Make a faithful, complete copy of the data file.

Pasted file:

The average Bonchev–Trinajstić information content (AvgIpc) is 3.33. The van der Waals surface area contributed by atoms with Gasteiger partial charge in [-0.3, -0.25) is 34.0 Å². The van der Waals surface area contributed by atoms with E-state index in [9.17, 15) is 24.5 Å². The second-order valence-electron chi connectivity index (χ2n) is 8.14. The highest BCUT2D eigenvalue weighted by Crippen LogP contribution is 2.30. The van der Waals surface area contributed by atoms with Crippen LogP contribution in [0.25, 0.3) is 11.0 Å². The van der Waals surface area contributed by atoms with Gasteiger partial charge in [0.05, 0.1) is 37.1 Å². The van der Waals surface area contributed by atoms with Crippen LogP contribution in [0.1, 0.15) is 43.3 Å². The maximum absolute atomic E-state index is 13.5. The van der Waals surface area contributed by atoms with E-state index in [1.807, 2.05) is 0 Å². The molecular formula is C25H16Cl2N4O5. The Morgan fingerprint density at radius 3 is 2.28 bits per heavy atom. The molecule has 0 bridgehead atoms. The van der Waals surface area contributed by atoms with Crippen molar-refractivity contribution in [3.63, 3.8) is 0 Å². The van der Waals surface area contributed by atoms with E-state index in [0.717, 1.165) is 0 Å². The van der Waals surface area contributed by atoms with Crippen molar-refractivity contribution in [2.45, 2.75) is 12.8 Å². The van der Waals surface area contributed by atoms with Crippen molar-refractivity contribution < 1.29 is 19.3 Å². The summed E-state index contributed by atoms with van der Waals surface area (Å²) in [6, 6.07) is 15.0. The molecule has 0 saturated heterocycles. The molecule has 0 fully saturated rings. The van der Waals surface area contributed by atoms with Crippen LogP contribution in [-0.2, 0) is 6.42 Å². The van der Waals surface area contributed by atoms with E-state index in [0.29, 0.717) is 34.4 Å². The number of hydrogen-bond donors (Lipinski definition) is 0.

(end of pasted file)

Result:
The average Bonchev–Trinajstić information content (AvgIpc) is 3.33. The van der Waals surface area contributed by atoms with Gasteiger partial charge in [-0.3, -0.25) is 34.0 Å². The van der Waals surface area contributed by atoms with E-state index in [9.17, 15) is 24.5 Å². The second-order valence-electron chi connectivity index (χ2n) is 8.14. The highest BCUT2D eigenvalue weighted by Crippen LogP contribution is 2.30. The van der Waals surface area contributed by atoms with Crippen LogP contribution in [0.25, 0.3) is 11.0 Å². The van der Waals surface area contributed by atoms with Gasteiger partial charge in [0.05, 0.1) is 37.1 Å². The van der Waals surface area contributed by atoms with Crippen LogP contribution in [0.1, 0.15) is 43.3 Å². The maximum absolute atomic E-state index is 13.5. The van der Waals surface area contributed by atoms with E-state index in [1.807, 2.05) is 0 Å². The molecular formula is C25H16Cl2N4O5. The Morgan fingerprint density at radius 3 is 2.28 bits per heavy atom. The molecule has 0 bridgehead atoms. The van der Waals surface area contributed by atoms with Crippen molar-refractivity contribution in [3.63, 3.8) is 0 Å². The van der Waals surface area contributed by atoms with E-state index in [0.717, 1.165) is 0 Å². The van der Waals surface area contributed by atoms with Crippen molar-refractivity contribution in [2.45, 2.75) is 12.8 Å². The van der Waals surface area contributed by atoms with Crippen molar-refractivity contribution < 1.29 is 19.3 Å². The summed E-state index contributed by atoms with van der Waals surface area (Å²) in [6, 6.07) is 15.0. The molecule has 0 saturated heterocycles. The molecule has 0 fully saturated rings. The van der Waals surface area contributed by atoms with Crippen LogP contribution in [-0.2, 0) is 6.42 Å². The van der Waals surface area contributed by atoms with E-state index in [0.29, 0.717) is 34.4 Å². The number of hydrogen-bond donors (Lipinski definition) is 0.